Wednesday, 19 June 2013

A Return To The Groat?



There was an interesting article in the Scottish Review yesterday - "Scotland needs to escape from the chains of sterling".

As I have little knowledge of monetary systems, I wonder if the writer's suggestion would be feasible in an independent Scotland.

However he does sum up the current situation neatly:

The financial crisis however is not moving on, indeed is getting worse. The US dollar has lost most of its post-war credibility, the euro experiment is an all-round disaster and the parlous state of sterling is obscured by the labyrinth of smoke and mirrors which is the City of London.

25 comments:

JRB said...

Regardless of what nomenclature we use for the stuff or whether it be produced by the Banks or the parliaments of Westminster or Holyrood – all I know for certain is that - I have nowhere near enough of the stuff.

Joe Public said...

Decision time then?

£ or €

Hamish said...

There is no reason why Scotland should not have its own currency, except for the Scottish cringe.
If it is beneficial, when the time comes, to join a currency union with sterling, euro, dollar, whatever, then so be it.
But it is typical imperialist scare-mongering to claim we do not have the choice.
The whole point of independence is to stand on out own feet.

William said...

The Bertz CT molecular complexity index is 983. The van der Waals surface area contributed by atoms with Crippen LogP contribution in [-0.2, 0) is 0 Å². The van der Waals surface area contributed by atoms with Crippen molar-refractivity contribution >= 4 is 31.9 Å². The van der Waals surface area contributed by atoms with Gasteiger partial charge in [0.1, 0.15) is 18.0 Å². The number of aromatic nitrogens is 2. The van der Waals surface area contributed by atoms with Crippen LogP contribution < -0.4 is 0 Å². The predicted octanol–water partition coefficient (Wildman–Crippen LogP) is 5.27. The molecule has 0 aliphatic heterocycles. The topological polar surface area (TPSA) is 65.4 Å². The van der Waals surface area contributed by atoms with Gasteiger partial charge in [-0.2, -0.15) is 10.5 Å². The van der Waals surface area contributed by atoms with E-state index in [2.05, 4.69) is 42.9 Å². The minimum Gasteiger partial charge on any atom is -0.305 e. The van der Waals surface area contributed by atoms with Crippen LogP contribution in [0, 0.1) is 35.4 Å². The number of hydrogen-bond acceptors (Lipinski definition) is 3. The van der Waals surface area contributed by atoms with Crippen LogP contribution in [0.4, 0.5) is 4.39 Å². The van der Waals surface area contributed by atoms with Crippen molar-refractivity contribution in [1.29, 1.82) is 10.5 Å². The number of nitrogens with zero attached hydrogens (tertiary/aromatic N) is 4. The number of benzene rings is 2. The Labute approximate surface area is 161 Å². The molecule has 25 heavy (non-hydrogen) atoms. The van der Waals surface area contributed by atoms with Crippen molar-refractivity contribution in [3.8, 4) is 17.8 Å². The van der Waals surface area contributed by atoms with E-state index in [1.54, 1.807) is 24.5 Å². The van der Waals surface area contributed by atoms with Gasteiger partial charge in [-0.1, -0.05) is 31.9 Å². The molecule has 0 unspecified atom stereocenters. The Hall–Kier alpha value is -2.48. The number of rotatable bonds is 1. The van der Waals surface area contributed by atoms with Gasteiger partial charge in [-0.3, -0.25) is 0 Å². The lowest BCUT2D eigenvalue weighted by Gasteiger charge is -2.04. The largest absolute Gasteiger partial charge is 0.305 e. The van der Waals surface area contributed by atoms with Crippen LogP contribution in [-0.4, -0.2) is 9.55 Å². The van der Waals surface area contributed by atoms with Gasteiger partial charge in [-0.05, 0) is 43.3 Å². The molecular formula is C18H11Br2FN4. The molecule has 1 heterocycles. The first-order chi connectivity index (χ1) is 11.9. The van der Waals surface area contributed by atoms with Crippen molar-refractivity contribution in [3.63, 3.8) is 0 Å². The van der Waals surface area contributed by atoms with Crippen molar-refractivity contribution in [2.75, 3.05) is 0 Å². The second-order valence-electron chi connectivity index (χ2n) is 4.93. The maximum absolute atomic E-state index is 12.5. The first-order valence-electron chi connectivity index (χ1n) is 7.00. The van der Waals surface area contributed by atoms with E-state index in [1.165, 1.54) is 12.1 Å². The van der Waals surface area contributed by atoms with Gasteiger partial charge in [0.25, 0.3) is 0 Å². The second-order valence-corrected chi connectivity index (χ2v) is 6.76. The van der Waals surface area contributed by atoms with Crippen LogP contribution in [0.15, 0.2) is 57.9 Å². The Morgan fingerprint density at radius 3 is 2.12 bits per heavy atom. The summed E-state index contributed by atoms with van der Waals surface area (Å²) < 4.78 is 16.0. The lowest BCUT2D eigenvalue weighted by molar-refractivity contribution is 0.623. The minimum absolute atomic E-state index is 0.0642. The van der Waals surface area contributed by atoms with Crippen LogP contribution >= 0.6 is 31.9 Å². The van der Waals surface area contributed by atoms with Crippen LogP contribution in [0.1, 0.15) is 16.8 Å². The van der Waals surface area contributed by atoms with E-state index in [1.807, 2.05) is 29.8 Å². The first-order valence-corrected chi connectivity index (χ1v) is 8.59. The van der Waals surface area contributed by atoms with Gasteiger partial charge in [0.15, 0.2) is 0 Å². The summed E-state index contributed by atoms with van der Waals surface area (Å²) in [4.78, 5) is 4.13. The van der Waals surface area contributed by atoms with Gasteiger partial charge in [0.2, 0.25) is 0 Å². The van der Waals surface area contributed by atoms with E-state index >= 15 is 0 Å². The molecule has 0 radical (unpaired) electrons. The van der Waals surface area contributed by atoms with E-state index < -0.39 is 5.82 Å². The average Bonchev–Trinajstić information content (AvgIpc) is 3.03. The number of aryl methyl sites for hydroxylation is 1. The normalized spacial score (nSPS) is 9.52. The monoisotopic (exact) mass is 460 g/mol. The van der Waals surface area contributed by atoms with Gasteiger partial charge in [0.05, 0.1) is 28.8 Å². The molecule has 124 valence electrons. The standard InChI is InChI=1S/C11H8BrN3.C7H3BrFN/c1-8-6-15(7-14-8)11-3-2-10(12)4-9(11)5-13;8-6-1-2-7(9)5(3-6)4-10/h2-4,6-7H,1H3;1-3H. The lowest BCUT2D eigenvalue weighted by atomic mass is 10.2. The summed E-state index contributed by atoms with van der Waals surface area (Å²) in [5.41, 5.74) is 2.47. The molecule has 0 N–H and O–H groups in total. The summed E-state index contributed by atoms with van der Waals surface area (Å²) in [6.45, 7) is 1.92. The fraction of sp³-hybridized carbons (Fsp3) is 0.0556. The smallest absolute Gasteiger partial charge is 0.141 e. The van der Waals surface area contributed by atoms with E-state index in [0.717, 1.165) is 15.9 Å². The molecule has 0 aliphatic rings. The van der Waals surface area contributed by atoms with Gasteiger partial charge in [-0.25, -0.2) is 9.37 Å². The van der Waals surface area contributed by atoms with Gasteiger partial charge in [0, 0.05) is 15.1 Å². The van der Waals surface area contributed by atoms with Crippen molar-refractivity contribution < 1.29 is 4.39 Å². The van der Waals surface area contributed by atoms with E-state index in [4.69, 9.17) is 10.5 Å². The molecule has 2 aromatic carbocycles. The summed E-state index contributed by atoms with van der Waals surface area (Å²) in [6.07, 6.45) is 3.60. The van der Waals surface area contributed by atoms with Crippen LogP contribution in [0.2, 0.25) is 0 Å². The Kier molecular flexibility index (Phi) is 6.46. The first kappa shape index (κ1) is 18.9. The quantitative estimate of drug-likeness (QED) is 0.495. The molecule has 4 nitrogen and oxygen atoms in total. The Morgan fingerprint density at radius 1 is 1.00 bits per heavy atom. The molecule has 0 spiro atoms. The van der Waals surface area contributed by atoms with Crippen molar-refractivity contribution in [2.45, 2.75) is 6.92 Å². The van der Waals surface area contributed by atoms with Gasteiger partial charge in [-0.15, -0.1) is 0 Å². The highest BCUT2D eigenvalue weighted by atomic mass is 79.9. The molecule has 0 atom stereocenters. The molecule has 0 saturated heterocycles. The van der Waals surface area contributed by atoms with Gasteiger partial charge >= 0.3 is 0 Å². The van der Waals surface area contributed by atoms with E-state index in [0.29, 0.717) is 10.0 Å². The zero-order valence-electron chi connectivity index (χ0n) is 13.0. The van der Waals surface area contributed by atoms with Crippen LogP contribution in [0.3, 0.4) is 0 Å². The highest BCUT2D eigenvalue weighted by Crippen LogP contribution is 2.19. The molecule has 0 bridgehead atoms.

Scotland could introduce its own currency. Of course it could.

The majority of people, though, would, I suspect, continue to trade in pounds like Latin Americans with dollars.

God save us from Scottish Nationalism.

Joe Public said...

@ Hamish 11:02

"There is no reason why Scotland should not have its own currency ........

If it is beneficial, when the time comes, to join a currency union with sterling, euro, dollar, whatever, then so be it."

Only I doubt it will be the Scots who decide the beneficial timing, simply because what is 'beneficial' to one party, is by definition, 'detrimental' to the other.

tedioustantrums said...

There is no reason that Scotland couldn't have it's own currency as mentioned.

We could also have our currency based on the "greenbacks system promoted by President Lincoln and Hitler but best not to mention that. The government would issue currency based on the assets of the country with strong controls overseen by a sovereign people. (Fantasy can be fun and there is always an outside chance that it might actually happen).